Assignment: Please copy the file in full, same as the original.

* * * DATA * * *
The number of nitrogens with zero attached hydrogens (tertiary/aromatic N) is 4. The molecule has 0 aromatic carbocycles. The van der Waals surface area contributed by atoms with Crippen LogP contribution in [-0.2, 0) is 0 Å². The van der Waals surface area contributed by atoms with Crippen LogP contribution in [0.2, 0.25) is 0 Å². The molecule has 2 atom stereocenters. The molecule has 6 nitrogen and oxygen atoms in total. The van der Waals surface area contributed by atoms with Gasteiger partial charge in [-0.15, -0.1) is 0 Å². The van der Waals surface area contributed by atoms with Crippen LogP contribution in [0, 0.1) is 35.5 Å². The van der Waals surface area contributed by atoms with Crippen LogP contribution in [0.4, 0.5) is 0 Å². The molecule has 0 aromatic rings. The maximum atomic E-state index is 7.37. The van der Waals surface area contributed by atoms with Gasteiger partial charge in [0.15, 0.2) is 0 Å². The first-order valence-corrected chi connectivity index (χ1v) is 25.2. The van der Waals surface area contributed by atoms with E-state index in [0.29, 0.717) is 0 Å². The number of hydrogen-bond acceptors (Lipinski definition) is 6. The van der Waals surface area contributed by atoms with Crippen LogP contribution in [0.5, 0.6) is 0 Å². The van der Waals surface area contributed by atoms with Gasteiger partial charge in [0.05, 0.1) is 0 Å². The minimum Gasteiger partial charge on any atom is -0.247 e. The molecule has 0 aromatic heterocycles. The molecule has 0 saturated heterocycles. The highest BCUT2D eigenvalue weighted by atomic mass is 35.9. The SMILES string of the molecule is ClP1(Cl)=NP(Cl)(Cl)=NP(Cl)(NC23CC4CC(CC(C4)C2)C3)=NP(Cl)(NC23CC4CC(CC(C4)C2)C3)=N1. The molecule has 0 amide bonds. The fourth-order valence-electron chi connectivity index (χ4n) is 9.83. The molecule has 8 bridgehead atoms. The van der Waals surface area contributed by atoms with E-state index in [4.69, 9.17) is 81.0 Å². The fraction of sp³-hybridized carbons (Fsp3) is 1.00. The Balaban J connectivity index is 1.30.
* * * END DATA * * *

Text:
The number of nitrogens with zero attached hydrogens (tertiary/aromatic N) is 4. The molecule has 0 aromatic carbocycles. The van der Waals surface area contributed by atoms with Crippen LogP contribution in [-0.2, 0) is 0 Å². The van der Waals surface area contributed by atoms with Crippen LogP contribution in [0.2, 0.25) is 0 Å². The molecule has 2 atom stereocenters. The molecule has 6 nitrogen and oxygen atoms in total. The van der Waals surface area contributed by atoms with Gasteiger partial charge in [-0.15, -0.1) is 0 Å². The van der Waals surface area contributed by atoms with Crippen LogP contribution in [0, 0.1) is 35.5 Å². The van der Waals surface area contributed by atoms with Crippen LogP contribution in [0.4, 0.5) is 0 Å². The molecule has 0 aromatic rings. The maximum atomic E-state index is 7.37. The van der Waals surface area contributed by atoms with Gasteiger partial charge in [0.15, 0.2) is 0 Å². The first-order valence-corrected chi connectivity index (χ1v) is 25.2. The van der Waals surface area contributed by atoms with E-state index in [0.29, 0.717) is 0 Å². The number of hydrogen-bond acceptors (Lipinski definition) is 6. The van der Waals surface area contributed by atoms with Crippen LogP contribution in [0.5, 0.6) is 0 Å². The van der Waals surface area contributed by atoms with Gasteiger partial charge in [0.05, 0.1) is 0 Å². The minimum Gasteiger partial charge on any atom is -0.247 e. The molecule has 0 aromatic heterocycles. The molecule has 0 saturated heterocycles. The highest BCUT2D eigenvalue weighted by atomic mass is 35.9. The SMILES string of the molecule is ClP1(Cl)=NP(Cl)(Cl)=NP(Cl)(NC23CC4CC(CC(C4)C2)C3)=NP(Cl)(NC23CC4CC(CC(C4)C2)C3)=N1. The molecule has 0 amide bonds. The fourth-order valence-electron chi connectivity index (χ4n) is 9.83. The molecule has 8 bridgehead atoms. The van der Waals surface area contributed by atoms with E-state index in [4.69, 9.17) is 81.0 Å². The fraction of sp³-hybridized carbons (Fsp3) is 1.00. The Balaban J connectivity index is 1.30.